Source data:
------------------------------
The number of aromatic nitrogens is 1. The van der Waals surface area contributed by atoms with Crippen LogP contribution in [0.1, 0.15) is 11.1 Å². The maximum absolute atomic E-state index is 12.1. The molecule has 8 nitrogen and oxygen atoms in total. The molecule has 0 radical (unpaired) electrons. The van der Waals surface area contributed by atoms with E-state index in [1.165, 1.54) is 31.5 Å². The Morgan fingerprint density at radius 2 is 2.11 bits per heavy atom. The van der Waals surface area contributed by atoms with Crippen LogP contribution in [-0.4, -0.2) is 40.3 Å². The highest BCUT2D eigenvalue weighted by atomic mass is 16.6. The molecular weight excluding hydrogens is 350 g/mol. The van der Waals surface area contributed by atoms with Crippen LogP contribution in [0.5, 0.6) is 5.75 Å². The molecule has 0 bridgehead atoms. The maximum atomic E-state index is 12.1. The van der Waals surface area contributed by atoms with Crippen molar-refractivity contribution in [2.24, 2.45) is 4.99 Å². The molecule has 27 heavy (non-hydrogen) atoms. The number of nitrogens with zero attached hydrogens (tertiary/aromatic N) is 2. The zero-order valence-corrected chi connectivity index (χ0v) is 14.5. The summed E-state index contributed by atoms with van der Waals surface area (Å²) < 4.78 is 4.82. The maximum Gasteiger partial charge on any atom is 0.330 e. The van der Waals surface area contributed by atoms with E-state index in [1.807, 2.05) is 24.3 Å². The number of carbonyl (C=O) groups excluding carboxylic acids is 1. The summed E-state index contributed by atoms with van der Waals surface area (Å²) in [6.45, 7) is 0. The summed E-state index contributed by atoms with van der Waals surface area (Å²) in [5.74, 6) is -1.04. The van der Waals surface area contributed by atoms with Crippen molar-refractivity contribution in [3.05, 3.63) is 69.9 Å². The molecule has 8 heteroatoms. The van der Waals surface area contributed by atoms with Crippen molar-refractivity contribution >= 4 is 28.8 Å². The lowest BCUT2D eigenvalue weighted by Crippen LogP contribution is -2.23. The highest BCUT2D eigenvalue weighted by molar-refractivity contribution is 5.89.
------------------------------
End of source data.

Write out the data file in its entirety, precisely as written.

The number of aromatic nitrogens is 1. The van der Waals surface area contributed by atoms with Crippen LogP contribution in [0.1, 0.15) is 11.1 Å². The maximum absolute atomic E-state index is 12.1. The molecule has 8 nitrogen and oxygen atoms in total. The molecule has 0 radical (unpaired) electrons. The van der Waals surface area contributed by atoms with E-state index in [1.165, 1.54) is 31.5 Å². The Morgan fingerprint density at radius 2 is 2.11 bits per heavy atom. The van der Waals surface area contributed by atoms with Crippen LogP contribution in [-0.4, -0.2) is 40.3 Å². The highest BCUT2D eigenvalue weighted by atomic mass is 16.6. The molecular weight excluding hydrogens is 350 g/mol. The van der Waals surface area contributed by atoms with Crippen LogP contribution in [0.5, 0.6) is 5.75 Å². The molecule has 0 bridgehead atoms. The maximum atomic E-state index is 12.1. The van der Waals surface area contributed by atoms with Crippen molar-refractivity contribution in [2.24, 2.45) is 4.99 Å². The molecule has 27 heavy (non-hydrogen) atoms. The number of nitrogens with zero attached hydrogens (tertiary/aromatic N) is 2. The zero-order valence-corrected chi connectivity index (χ0v) is 14.5. The summed E-state index contributed by atoms with van der Waals surface area (Å²) < 4.78 is 4.82. The maximum Gasteiger partial charge on any atom is 0.330 e. The van der Waals surface area contributed by atoms with E-state index in [1.807, 2.05) is 24.3 Å². The number of carbonyl (C=O) groups excluding carboxylic acids is 1. The summed E-state index contributed by atoms with van der Waals surface area (Å²) in [6.45, 7) is 0. The summed E-state index contributed by atoms with van der Waals surface area (Å²) in [5.74, 6) is -1.04. The van der Waals surface area contributed by atoms with Crippen molar-refractivity contribution in [3.05, 3.63) is 69.9 Å². The molecule has 8 heteroatoms. The van der Waals surface area contributed by atoms with Crippen molar-refractivity contribution >= 4 is 28.8 Å². The lowest BCUT2D eigenvalue weighted by Crippen LogP contribution is -2.23. The highest BCUT2D eigenvalue weighted by molar-refractivity contribution is 5.89.